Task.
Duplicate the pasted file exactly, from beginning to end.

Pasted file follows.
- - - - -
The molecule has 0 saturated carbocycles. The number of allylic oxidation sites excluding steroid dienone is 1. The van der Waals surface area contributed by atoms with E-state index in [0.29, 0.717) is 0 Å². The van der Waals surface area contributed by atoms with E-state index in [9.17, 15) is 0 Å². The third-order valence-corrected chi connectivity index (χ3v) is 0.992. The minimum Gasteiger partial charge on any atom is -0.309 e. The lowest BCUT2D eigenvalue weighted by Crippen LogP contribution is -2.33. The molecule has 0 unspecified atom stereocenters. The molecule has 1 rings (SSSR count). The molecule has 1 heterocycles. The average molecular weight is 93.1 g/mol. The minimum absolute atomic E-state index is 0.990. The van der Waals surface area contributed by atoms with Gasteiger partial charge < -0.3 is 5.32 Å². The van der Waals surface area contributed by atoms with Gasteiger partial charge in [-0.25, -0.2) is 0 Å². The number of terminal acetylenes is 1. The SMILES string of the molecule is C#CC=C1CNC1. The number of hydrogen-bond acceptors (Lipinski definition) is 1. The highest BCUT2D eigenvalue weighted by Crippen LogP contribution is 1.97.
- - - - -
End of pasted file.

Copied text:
The molecule has 0 saturated carbocycles. The number of allylic oxidation sites excluding steroid dienone is 1. The van der Waals surface area contributed by atoms with E-state index in [0.29, 0.717) is 0 Å². The van der Waals surface area contributed by atoms with E-state index in [9.17, 15) is 0 Å². The third-order valence-corrected chi connectivity index (χ3v) is 0.992. The minimum Gasteiger partial charge on any atom is -0.309 e. The lowest BCUT2D eigenvalue weighted by Crippen LogP contribution is -2.33. The molecule has 0 unspecified atom stereocenters. The molecule has 1 rings (SSSR count). The molecule has 1 heterocycles. The average molecular weight is 93.1 g/mol. The minimum absolute atomic E-state index is 0.990. The van der Waals surface area contributed by atoms with Gasteiger partial charge < -0.3 is 5.32 Å². The van der Waals surface area contributed by atoms with Gasteiger partial charge in [-0.25, -0.2) is 0 Å². The number of terminal acetylenes is 1. The SMILES string of the molecule is C#CC=C1CNC1. The number of hydrogen-bond acceptors (Lipinski definition) is 1. The highest BCUT2D eigenvalue weighted by Crippen LogP contribution is 1.97.